Jill, I'm excited about Nano. I have a feeling it's giong to be harder than I anticipate...but for now ignorance is bliss.

    edithroad, maybe your right. Just by being ourselves we end up being original, whether we try to copy something or not.

  16. Davin, you have absolutely nothing to lose.

    Writing more will only make you better, even if it is something totally different.

    I will be interested to hear how it all comes out!


  17. I think it is very much so worthwhile to study the traditional way of doing things. After all, how can one learn to break the rules (and especially to break them well), if one does not know what the rules are.

    I do think that Matt has a point, in that in this case conformity will cause you to think out of your box. So, no matter the result of the book, you'll grow.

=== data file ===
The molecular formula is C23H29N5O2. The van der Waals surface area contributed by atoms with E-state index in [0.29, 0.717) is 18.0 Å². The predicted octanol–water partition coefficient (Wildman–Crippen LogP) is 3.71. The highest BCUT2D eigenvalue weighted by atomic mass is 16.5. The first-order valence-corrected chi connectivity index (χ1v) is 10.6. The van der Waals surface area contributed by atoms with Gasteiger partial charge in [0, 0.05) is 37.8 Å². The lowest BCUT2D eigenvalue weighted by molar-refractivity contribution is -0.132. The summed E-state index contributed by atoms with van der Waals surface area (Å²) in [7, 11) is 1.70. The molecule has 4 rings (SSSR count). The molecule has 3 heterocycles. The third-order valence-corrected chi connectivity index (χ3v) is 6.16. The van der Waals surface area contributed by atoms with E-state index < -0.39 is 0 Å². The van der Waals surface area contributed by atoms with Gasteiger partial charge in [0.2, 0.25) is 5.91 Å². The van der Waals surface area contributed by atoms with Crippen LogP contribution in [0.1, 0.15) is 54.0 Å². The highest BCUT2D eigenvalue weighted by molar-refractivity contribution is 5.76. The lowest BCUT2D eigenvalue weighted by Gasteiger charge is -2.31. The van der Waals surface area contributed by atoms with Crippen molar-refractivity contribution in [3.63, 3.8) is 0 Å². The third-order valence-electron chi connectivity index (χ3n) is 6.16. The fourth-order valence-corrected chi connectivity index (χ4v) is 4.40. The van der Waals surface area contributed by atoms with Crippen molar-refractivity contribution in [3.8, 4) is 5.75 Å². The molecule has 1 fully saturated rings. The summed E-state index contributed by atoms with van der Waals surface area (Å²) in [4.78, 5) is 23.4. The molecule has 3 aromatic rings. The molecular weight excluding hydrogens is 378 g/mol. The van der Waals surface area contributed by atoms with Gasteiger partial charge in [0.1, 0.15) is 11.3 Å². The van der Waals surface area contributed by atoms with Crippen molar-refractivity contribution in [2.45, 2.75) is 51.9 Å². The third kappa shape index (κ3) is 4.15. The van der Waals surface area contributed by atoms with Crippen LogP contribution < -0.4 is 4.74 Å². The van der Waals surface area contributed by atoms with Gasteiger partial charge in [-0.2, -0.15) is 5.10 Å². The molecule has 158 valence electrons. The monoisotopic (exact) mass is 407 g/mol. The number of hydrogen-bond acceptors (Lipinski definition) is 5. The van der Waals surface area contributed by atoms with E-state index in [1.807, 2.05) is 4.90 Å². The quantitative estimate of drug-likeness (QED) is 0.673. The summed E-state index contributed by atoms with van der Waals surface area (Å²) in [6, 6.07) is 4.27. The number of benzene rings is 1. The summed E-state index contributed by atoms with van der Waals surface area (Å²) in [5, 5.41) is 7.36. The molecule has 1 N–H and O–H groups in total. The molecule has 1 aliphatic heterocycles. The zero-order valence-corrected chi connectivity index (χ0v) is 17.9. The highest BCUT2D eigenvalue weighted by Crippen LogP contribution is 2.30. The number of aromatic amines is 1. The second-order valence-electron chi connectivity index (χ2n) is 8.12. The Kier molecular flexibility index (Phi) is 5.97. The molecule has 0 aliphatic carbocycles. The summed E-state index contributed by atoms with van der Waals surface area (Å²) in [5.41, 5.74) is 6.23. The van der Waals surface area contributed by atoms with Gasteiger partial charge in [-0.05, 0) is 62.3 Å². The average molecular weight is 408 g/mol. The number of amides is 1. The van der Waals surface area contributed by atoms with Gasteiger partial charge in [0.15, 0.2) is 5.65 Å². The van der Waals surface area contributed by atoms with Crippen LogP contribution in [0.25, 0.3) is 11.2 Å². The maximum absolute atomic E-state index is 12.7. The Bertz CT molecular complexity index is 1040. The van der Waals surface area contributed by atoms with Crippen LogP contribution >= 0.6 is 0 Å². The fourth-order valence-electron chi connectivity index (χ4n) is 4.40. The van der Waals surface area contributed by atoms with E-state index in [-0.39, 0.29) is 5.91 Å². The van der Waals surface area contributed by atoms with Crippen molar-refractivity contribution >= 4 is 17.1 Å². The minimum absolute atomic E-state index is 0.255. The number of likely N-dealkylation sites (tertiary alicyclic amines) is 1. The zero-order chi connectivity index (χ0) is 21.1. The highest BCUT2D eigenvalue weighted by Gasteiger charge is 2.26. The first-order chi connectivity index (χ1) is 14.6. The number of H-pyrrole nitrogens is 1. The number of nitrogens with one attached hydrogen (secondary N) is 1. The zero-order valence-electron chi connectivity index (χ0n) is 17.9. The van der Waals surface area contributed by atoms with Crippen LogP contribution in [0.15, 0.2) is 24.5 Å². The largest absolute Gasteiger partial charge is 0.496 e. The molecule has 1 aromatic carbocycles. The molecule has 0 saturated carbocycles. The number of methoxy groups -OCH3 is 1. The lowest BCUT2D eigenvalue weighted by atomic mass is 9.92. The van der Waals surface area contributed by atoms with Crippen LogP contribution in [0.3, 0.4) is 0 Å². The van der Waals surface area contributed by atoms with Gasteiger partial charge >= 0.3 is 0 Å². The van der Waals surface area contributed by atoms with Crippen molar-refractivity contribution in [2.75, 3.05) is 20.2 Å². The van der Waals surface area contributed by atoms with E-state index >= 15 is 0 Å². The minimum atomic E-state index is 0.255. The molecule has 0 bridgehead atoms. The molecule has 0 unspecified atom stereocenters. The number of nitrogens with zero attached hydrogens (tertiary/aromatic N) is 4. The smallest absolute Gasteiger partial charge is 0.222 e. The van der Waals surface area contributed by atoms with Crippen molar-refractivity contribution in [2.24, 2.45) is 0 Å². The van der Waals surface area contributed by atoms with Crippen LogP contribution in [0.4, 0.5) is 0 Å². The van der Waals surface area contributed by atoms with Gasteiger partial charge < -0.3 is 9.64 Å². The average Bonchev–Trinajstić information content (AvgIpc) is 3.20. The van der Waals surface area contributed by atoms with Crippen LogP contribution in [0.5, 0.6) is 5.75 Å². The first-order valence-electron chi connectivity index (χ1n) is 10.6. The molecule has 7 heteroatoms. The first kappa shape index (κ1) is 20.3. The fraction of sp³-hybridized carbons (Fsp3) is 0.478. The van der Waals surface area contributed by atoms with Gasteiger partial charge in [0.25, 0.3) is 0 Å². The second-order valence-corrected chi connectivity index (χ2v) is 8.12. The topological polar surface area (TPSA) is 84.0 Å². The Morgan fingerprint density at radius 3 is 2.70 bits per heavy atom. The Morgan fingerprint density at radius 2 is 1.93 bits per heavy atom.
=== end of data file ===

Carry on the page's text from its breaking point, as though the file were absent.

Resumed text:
18. Davin: How long does it take to outline? I have no idea, mostly because I have a couple types of outlines going, at different levels of detail. The outline for the book I'm putting off writing took a couple of days to write, though in some ways I was thinking about that story for months, pulling the ideas together. The outline for the story I'm writing now took about a week for the story idea to become a story/narrative arc, and then about a day for the sort of chapter-level broad outline shape to come together, and it takes me anywhere from five minutes to several days to map out a paragraph of summary for each chapter. So the answer is: it depends.